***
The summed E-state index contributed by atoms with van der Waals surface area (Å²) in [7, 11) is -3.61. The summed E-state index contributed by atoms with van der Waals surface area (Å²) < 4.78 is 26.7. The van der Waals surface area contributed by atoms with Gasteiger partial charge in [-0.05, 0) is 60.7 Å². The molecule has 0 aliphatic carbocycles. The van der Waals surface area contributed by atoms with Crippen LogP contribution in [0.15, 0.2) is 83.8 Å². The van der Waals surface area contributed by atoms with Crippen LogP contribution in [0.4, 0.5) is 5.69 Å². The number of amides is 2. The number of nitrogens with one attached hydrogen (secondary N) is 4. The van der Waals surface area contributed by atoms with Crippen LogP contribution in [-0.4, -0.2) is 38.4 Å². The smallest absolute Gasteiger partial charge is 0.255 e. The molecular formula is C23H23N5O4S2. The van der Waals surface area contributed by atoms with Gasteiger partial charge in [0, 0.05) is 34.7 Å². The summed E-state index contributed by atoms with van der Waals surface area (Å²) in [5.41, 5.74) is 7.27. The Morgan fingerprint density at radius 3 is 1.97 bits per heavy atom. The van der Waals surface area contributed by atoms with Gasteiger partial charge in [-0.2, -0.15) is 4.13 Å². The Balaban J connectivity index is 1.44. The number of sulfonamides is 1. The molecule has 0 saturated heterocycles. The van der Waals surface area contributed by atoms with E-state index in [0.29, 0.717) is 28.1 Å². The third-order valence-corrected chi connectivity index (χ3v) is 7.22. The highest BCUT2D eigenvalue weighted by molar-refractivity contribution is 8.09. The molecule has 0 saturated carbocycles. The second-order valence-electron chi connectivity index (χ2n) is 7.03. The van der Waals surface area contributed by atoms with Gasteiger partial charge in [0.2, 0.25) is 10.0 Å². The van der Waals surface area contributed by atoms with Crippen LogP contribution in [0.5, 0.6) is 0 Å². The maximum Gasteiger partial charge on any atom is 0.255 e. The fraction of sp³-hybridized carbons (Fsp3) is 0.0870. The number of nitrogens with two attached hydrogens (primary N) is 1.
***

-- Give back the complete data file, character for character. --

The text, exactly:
The summed E-state index contributed by atoms with van der Waals surface area (Å²) in [7, 11) is -3.61. The summed E-state index contributed by atoms with van der Waals surface area (Å²) < 4.78 is 26.7. The van der Waals surface area contributed by atoms with Gasteiger partial charge in [-0.05, 0) is 60.7 Å². The molecule has 0 aliphatic carbocycles. The van der Waals surface area contributed by atoms with Crippen LogP contribution in [0.15, 0.2) is 83.8 Å². The van der Waals surface area contributed by atoms with Crippen LogP contribution in [0.4, 0.5) is 5.69 Å². The number of amides is 2. The number of nitrogens with one attached hydrogen (secondary N) is 4. The van der Waals surface area contributed by atoms with Crippen LogP contribution in [-0.4, -0.2) is 38.4 Å². The smallest absolute Gasteiger partial charge is 0.255 e. The molecular formula is C23H23N5O4S2. The van der Waals surface area contributed by atoms with Gasteiger partial charge in [0, 0.05) is 34.7 Å². The summed E-state index contributed by atoms with van der Waals surface area (Å²) in [5.41, 5.74) is 7.27. The Morgan fingerprint density at radius 3 is 1.97 bits per heavy atom. The van der Waals surface area contributed by atoms with Gasteiger partial charge in [-0.2, -0.15) is 4.13 Å². The Balaban J connectivity index is 1.44. The number of sulfonamides is 1. The molecule has 0 saturated heterocycles. The van der Waals surface area contributed by atoms with E-state index in [0.29, 0.717) is 28.1 Å². The third-order valence-corrected chi connectivity index (χ3v) is 7.22. The highest BCUT2D eigenvalue weighted by molar-refractivity contribution is 8.09. The molecule has 0 saturated carbocycles. The second-order valence-electron chi connectivity index (χ2n) is 7.03. The van der Waals surface area contributed by atoms with Gasteiger partial charge in [0.2, 0.25) is 10.0 Å². The van der Waals surface area contributed by atoms with Crippen LogP contribution in [0.5, 0.6) is 0 Å². The maximum Gasteiger partial charge on any atom is 0.255 e. The fraction of sp³-hybridized carbons (Fsp3) is 0.0870. The number of nitrogens with two attached hydrogens (primary N) is 1.